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Spring break is coming, flowers are blooming, and March marks Autism Awareness Month. The new season in Arkansas offers opportunities for adventure throughout its hills and woods. But for families with varying abilities, the struggle is to find an experience each person can enjoy. The Blue Zip Line and Farm, located near the city of Mena, seeks to resolve that dilemma for families.
The Blue Zip Line opened in 2018 as an outflow of experiences for the Alston family. In 2008 Shelly moved back to Ink, Arkansas to a plot of land originally established as a homestead by her family in 1897. “We all know that kids love video games, but I wanted to get my son outside doing fun things to help him learn and be outdoors.”
At a young age, Shelly’s son Gregory was diagnosed with Asperger’s Syndrome, a form of autism. Helping him learn, grow, and develop amid diagnosis became her life’s passion. Shelly educated herself and now uses the zip line business as a place to inform educators, parents, physicians and psychologists about developmental opportunities for children on the autism spectrum and adults with neurotypical disorders.
Shelly started using the farmland around her as a classroom with experiences in gardening, tree conservation and building for Gregory. “He is a great reader, but I wanted to get him outdoors. So we worked on planting, looking at different soil types, fertilizers, preparation methods and what they did to help things grow. Of course, on the farm, he also helps take care of animals and cleans and sets up their environments.”
But his most remarkable expansion of abilities and new skills came when they started learning construction.
Gregory started exploring an art medium, working with texture paste as a tactile experience for his sensory needs. He also began using tools and building. Now, his confidence has grown where he can build new troughs for the animals to feed, repair a storm door or complete other handy projects around their house.
Opening The Blue Zip Line and Farm extended what was already happening for their family. Zip Line experiences can serve as an inclusive piece of essential developmental processing for a child on the autism spectrum. Having another person coach a child, from working through their fears and anxiety to stepping off the ledge and riding a line, is symbolic for many of these families. The Blue team is trained in detail-oriented safety measures, explaining the technicalities and mechanics of the sport and specifically working with families who have various needs.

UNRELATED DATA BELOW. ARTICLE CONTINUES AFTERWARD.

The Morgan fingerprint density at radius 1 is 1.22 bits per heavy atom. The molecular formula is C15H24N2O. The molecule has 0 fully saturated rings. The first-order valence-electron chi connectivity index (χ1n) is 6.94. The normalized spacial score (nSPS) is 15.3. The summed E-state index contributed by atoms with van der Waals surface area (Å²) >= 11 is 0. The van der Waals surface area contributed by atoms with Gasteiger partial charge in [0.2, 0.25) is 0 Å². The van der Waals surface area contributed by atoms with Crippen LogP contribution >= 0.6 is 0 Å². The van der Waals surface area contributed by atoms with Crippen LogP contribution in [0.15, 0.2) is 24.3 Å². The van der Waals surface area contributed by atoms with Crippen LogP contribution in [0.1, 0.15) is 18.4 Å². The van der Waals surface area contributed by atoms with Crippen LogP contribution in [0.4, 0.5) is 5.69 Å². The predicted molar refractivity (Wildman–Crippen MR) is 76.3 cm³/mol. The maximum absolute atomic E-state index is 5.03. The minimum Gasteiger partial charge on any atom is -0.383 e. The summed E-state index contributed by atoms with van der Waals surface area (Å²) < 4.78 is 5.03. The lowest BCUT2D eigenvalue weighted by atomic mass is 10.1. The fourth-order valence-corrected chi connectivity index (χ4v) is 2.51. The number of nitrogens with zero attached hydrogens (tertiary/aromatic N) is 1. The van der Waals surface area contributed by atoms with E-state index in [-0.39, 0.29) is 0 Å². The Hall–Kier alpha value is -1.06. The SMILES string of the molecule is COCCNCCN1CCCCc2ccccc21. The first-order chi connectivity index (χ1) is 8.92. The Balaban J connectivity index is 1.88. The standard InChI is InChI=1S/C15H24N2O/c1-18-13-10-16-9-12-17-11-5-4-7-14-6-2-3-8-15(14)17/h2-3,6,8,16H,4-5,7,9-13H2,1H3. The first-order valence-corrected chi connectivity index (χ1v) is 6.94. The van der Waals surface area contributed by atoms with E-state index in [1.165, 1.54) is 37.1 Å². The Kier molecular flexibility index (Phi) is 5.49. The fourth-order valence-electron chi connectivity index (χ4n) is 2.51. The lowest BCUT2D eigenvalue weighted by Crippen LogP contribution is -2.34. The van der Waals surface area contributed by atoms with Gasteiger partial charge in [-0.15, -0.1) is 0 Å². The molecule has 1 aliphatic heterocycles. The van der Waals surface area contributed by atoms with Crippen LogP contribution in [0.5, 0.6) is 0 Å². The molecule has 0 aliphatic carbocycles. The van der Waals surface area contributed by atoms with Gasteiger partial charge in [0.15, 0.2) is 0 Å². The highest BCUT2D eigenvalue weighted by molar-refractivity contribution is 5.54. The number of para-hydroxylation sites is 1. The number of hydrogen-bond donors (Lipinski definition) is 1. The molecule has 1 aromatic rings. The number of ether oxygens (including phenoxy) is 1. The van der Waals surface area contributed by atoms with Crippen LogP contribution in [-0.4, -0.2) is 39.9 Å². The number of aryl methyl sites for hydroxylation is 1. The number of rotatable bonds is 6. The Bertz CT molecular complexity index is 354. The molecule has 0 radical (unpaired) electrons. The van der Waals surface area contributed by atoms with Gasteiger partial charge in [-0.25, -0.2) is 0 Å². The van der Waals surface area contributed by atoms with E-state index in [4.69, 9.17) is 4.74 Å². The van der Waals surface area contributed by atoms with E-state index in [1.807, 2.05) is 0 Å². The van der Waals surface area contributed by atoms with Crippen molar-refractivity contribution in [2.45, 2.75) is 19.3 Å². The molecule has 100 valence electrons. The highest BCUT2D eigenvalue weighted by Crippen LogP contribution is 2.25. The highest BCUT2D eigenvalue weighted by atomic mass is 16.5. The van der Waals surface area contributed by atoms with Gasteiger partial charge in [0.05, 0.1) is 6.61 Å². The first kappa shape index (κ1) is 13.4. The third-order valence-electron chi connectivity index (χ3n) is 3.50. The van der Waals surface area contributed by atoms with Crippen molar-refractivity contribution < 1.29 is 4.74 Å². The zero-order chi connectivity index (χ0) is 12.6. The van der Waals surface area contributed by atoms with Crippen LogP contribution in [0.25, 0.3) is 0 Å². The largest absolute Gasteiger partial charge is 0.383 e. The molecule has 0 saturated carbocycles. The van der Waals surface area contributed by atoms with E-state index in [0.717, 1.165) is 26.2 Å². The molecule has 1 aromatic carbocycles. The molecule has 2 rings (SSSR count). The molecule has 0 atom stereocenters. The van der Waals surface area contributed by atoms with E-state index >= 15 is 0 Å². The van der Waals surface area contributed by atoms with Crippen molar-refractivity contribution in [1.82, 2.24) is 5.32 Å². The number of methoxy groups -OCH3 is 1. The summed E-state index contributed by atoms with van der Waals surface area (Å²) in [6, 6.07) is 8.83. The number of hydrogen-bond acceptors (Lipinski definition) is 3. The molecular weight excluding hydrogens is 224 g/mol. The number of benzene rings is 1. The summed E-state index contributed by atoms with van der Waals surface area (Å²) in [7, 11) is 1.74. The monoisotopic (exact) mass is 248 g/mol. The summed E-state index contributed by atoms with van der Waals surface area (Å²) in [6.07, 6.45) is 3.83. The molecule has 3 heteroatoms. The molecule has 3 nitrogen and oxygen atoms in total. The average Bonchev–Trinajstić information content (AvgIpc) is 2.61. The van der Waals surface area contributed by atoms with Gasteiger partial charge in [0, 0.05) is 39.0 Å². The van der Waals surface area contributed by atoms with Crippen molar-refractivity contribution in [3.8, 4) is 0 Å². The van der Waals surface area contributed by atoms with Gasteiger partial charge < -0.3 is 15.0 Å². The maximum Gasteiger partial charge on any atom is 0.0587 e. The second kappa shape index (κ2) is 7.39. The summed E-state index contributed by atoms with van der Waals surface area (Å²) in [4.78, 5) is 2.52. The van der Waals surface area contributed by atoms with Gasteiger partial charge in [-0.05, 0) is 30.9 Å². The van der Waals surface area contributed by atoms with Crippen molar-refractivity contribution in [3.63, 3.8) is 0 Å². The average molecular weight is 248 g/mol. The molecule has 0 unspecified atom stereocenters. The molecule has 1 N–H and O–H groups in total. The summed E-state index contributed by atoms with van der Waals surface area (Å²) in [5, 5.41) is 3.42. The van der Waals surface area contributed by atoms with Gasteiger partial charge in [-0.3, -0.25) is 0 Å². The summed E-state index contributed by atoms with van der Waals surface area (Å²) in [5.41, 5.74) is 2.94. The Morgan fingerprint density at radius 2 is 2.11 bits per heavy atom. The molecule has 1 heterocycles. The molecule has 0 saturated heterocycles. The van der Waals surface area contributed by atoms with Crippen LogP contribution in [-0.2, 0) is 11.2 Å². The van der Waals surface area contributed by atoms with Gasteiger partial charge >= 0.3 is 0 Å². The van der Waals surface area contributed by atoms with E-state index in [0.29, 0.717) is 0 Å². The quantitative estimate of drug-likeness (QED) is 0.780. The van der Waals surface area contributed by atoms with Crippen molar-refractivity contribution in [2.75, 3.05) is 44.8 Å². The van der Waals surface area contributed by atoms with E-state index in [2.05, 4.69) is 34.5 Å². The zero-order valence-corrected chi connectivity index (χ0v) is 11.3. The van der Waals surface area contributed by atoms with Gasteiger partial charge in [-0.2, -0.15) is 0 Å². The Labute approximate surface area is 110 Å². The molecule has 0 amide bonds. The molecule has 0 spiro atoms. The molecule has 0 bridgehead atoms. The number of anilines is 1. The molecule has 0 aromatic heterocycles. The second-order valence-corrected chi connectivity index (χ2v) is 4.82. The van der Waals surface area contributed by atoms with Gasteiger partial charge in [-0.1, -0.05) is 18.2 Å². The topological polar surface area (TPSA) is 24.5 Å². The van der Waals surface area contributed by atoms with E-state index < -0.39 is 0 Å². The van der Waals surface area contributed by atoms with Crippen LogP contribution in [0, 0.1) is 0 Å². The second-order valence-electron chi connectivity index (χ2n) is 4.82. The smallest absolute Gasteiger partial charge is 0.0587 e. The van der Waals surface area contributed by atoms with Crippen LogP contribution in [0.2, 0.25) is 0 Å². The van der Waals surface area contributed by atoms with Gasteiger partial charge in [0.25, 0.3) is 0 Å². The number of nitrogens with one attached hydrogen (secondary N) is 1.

While this is a niche area for this business, they work with families and groups of all abilities. They host family reunions and biker clubs and even offer leadership and team-building experiences for organizational and corporate groups. Each fall, the Mansfield school district brings its seventh and eighth graders. A recent teacher’s group doubled their time on the lines by just laughing with and challenging each other through the course.
The Blue Zip Line and Farm season officially opens on March 17, just before spring break. After that, hours are adjusted through the spring, leading into a five-day-a-week season through Labor Day. While you can book online, they recommend calling ahead to secure your group’s time instead of relying on a walk-up experience in case their reservations are full for the day.
The Blue offers even more fun than flying through the Ouachita Mountains on ropes:
In September, The Blue hosts the Ouachita Bigfoot Festival and Conference, a unique two-day experience with “sasquatchin” training, nightly sighting tours and concerts under the stars. This year the headlining band is “Sons of Bocephus,” a Josie Award-winning band and tribute to Hank Williams, Jr. For the first time, they are adding a bigfoot pet costume contest to the weekend experiences of sharing stories and gathering around a campfire.
In the future, The Blue is expanding its zip lines to new heights and longer runs. And later this spring, they plan to open something perhaps unexpected: a regional pet cemetery. Animals are important to Gregory, and providing opportunities to process grief and offer safe grave spaces is important to Shelly. Working with local veterinary clinics, they learned this is one of the greatest needs in Polk County.
All images and videos used with permission from The Blue: Zipline & Farm.
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